The cross is one of the most famous and easily identified religious symbols in the world and is commonly carved into the handles of Welsh love spoons as a symbol of eternal love, marriage and devotion built on the foundations of faith.

However, whilst the cross is a universal symbol of modern Christianity, as well as having a more general connection to faith and devotion, how the cross became this symbol is more complex, as it invariably is linked to an ancient form of capital punishment.

Crucifixion is a form of execution that was used by several ancient civilisations, including the Ancient Greeks, the Macedonians, the Carthaginians and the Persians.

The earliest crucifixion that historians are aware of was of Polycrates circa 522 BC, as written by Herodotus. However, it appears that the Persian soldiers that killed the Tyrant of Samos may have killed him first, and then attached him to a cross or pole to send a message.

Herodotus later disclosed another example of the crucifixion of a Persian general circa 479 BC, which has been commented upon by historians as being an unusually barbaric form of punishment, but one that was done either to placate local emotions or to send a particularly strong message to others.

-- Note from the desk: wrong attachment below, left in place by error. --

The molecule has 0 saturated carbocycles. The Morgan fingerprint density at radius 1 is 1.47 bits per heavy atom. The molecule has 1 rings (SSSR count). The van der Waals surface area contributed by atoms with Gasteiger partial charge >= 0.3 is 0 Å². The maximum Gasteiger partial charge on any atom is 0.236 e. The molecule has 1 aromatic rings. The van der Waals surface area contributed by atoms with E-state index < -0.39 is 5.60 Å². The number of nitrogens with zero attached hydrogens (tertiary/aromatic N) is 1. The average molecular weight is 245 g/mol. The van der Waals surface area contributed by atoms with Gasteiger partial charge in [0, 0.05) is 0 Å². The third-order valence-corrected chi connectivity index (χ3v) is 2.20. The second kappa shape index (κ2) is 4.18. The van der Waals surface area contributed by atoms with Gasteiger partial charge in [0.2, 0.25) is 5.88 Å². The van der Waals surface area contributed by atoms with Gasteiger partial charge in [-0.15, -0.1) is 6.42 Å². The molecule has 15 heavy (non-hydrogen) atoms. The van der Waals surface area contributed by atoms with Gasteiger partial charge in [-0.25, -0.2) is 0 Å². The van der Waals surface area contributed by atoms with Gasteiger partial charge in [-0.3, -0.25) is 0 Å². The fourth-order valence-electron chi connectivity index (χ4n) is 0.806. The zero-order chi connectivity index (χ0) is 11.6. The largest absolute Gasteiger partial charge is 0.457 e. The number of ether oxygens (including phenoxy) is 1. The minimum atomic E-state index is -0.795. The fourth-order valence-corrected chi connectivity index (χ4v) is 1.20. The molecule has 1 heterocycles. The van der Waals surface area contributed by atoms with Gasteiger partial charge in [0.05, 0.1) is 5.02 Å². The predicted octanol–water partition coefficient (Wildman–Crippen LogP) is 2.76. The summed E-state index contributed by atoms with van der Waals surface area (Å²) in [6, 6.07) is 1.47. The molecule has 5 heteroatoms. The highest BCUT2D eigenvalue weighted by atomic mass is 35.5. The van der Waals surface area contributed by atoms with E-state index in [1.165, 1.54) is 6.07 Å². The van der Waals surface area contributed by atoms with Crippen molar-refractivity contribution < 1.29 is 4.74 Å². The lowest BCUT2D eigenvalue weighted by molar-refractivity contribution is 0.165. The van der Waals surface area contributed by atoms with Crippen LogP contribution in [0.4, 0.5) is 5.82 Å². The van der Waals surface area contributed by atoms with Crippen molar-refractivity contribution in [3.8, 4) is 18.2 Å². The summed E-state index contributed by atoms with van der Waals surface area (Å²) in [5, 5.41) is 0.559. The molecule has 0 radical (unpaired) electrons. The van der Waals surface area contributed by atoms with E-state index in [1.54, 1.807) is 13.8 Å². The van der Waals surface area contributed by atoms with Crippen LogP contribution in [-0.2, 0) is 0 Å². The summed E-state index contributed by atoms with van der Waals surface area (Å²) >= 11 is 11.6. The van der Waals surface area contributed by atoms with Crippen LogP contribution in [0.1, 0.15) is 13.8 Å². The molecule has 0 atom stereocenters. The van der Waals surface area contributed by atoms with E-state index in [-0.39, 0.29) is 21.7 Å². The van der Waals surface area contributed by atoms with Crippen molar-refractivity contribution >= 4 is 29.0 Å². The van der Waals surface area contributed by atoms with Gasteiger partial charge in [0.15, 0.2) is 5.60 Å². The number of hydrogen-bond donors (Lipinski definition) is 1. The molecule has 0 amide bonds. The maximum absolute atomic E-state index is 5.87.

By the time of the Roman Empire, crucifixion had developed a reputation as a spectacle that was designed to be the most painful, lengthy and humiliating death someone could possibly suffer, often reserved for enemies of the state, and discussing crucifixion was often taboo in Roman society.

The first-ever depiction of the crucifixion of Jesus Christ was actually a piece of graffiti dating to around the 2nd Century AD. It shows a man worshipping a donkey on a cross and features text around it that was meant to mock an early Christian by the name of Alexamenos.

For the first three centuries of Christianity, the crucifixion was not seen as a symbol of sacrifice or love but as a graphic depiction of execution, but this would start to change by the 3rd century AD.

It would take until the discovery of the True Cross by Helena, mother of Emperor Constantine I for there to be a development of the depiction of the cross as a symbol of ultimate love and sacrifice, which has made it the symbol of all of Christianity.

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